BART's New Budget Promises More Trains During Rush Hour

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A BART train on the Pittsburg-Bay Point line departing Oakland's Rockridge Station. (Justin Sullivan/Getty Images)

BART officials say some relief is on the way to help alleviate crowded trains and improve service during rush hour by "squeezing" more capacity out of its aging fleet of rail cars.

The transit agency's board of directors Thursday unanimously approved a $1.57 billion budget that addresses some of the biggest complaints from riders in last year's customer satisfaction survey.

"They want cleaner trains, they want longer trains, they want to have more capacity. So, I think this goes a long way to address some of those concerns," said BART board member Joel Keller.

In all, BART officials say they plan to put 30 additional rail cars in service by hiring more workers to move "train cars from maintenance to passenger service at a faster pace."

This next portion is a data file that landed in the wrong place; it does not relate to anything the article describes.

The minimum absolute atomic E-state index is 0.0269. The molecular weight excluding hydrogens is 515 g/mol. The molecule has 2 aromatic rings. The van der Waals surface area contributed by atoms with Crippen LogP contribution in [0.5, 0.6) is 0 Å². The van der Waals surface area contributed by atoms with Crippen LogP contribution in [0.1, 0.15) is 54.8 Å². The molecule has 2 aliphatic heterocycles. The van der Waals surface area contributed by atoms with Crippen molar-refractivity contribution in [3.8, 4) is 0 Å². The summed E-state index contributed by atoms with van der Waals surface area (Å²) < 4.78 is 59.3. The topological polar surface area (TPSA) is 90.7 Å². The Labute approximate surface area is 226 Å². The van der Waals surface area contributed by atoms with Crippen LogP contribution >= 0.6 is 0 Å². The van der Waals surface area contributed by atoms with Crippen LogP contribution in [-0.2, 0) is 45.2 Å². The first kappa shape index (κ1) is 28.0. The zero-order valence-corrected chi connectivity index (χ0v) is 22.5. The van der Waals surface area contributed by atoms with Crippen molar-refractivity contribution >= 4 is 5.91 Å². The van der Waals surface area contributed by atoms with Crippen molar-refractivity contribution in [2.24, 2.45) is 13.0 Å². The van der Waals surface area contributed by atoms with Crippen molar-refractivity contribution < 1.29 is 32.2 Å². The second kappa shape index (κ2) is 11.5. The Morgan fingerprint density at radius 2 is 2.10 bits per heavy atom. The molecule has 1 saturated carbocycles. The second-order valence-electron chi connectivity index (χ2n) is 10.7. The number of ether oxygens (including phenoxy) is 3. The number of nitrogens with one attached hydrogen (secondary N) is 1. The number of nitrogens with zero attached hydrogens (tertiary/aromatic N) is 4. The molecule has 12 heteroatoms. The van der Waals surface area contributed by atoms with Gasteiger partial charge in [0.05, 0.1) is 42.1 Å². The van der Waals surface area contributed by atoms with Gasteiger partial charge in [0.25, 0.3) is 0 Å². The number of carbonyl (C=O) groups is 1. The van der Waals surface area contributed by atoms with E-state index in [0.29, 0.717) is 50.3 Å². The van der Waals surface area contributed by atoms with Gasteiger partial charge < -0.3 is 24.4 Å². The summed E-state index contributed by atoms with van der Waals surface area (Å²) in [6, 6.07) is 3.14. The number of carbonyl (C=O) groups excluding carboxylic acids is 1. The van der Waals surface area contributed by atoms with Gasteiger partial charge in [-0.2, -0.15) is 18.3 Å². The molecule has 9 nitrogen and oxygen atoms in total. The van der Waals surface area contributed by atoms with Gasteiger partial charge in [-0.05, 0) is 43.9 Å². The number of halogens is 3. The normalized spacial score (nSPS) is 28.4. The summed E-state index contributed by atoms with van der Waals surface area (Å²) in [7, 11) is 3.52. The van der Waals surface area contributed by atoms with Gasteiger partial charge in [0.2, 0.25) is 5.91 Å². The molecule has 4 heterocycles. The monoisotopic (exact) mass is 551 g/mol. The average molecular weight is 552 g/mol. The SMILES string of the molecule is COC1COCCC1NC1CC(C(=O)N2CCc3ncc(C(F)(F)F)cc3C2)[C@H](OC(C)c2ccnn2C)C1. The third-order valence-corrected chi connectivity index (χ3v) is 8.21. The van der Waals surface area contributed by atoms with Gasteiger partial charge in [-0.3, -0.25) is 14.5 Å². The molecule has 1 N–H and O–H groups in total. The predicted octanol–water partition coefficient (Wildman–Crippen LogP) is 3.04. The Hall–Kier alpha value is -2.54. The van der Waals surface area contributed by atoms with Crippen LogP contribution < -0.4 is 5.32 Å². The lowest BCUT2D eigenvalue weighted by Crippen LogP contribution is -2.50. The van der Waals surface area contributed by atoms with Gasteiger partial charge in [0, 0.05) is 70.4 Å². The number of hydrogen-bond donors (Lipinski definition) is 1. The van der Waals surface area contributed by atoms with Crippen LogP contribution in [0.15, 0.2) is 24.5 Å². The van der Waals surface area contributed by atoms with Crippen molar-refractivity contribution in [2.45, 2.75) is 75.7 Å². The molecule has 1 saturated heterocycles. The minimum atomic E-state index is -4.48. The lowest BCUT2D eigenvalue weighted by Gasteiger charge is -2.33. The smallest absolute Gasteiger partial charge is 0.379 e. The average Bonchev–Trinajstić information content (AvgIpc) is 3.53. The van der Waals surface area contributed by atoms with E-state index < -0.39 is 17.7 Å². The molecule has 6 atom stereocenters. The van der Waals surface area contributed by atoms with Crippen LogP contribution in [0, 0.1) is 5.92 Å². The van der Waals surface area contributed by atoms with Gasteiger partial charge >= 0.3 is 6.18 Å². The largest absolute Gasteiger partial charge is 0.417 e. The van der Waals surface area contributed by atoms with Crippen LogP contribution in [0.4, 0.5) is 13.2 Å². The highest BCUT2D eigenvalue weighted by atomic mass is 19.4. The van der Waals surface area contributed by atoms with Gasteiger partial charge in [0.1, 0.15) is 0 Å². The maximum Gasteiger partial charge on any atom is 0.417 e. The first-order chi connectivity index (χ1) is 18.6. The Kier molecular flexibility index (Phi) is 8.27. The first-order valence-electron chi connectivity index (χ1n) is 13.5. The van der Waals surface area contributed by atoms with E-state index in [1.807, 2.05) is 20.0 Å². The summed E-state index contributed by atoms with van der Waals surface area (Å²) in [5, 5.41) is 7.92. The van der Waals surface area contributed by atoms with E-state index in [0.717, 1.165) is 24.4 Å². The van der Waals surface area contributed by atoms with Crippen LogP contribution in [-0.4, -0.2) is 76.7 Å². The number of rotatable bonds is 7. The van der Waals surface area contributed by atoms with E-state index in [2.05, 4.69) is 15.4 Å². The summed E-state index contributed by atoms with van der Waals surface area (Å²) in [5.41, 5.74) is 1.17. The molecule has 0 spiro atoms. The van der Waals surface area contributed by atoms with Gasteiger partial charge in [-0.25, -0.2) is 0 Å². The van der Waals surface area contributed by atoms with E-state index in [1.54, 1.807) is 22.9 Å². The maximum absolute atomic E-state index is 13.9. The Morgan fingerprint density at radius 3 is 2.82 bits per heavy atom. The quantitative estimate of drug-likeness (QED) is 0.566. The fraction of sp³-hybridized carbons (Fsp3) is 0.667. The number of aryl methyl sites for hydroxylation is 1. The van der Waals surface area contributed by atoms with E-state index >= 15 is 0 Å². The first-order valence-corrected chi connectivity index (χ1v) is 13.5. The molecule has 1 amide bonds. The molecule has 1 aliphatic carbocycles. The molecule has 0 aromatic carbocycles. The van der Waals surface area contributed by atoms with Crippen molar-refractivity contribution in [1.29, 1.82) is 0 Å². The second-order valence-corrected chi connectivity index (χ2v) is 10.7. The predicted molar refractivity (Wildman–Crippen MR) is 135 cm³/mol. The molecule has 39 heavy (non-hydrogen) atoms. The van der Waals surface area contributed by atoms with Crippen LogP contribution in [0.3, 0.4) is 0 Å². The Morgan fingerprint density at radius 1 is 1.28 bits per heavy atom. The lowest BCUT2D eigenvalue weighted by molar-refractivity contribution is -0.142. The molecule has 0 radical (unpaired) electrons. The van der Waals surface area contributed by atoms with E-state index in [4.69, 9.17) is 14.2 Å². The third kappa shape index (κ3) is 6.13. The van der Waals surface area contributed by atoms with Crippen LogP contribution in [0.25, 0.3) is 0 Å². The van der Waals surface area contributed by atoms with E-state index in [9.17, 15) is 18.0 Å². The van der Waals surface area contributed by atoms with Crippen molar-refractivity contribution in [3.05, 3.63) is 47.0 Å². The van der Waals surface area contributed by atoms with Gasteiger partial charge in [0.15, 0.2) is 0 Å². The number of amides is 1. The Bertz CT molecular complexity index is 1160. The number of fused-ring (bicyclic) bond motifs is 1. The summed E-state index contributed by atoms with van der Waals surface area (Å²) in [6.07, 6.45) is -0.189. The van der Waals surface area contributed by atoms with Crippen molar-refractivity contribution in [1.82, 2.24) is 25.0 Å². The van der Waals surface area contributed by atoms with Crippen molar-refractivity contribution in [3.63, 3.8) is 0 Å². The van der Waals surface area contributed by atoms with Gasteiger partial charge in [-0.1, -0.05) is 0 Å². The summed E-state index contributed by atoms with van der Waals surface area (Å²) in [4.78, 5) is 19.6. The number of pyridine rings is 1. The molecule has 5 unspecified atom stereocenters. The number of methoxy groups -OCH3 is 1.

To help fix train-control failures that the agency says account for one-fifth of late trains, BART plans to hire two new technicians. In addition, it will add more hours for on-call paramedics to deal with medical emergencies.


The agency also plans to hire 21 more workers to "clean and scrub stations more frequently," along with 14 new hires "to clean floors and disinfect seats."

BART spokesman Jim Allison says passengers should starting noticing the improvements in September.

The budget also includes a 3.4 percent inflation-based fare hike, which goes into effect in January.

Keller acknowledged the agency still has a long way to go to get the transit system in shape. BART faces a $4.8 billion shortfall to pay for a major infrastructure upgrade, including money to help fund its "Fleet of the Future."

"All the work we're doing now is going to be undermined if we don't reinvest in restoring the original system," said Keller. "We have a lot more work to do  in order to get this railroad back to where it was 40 years ago."

BART officials are considering putting a bond measure on the 2016 ballot in three Bay Area counties to help pay for the upgrades. The transit advocacy group, TransForm, has been encouraging BART to ask for a billion dollars.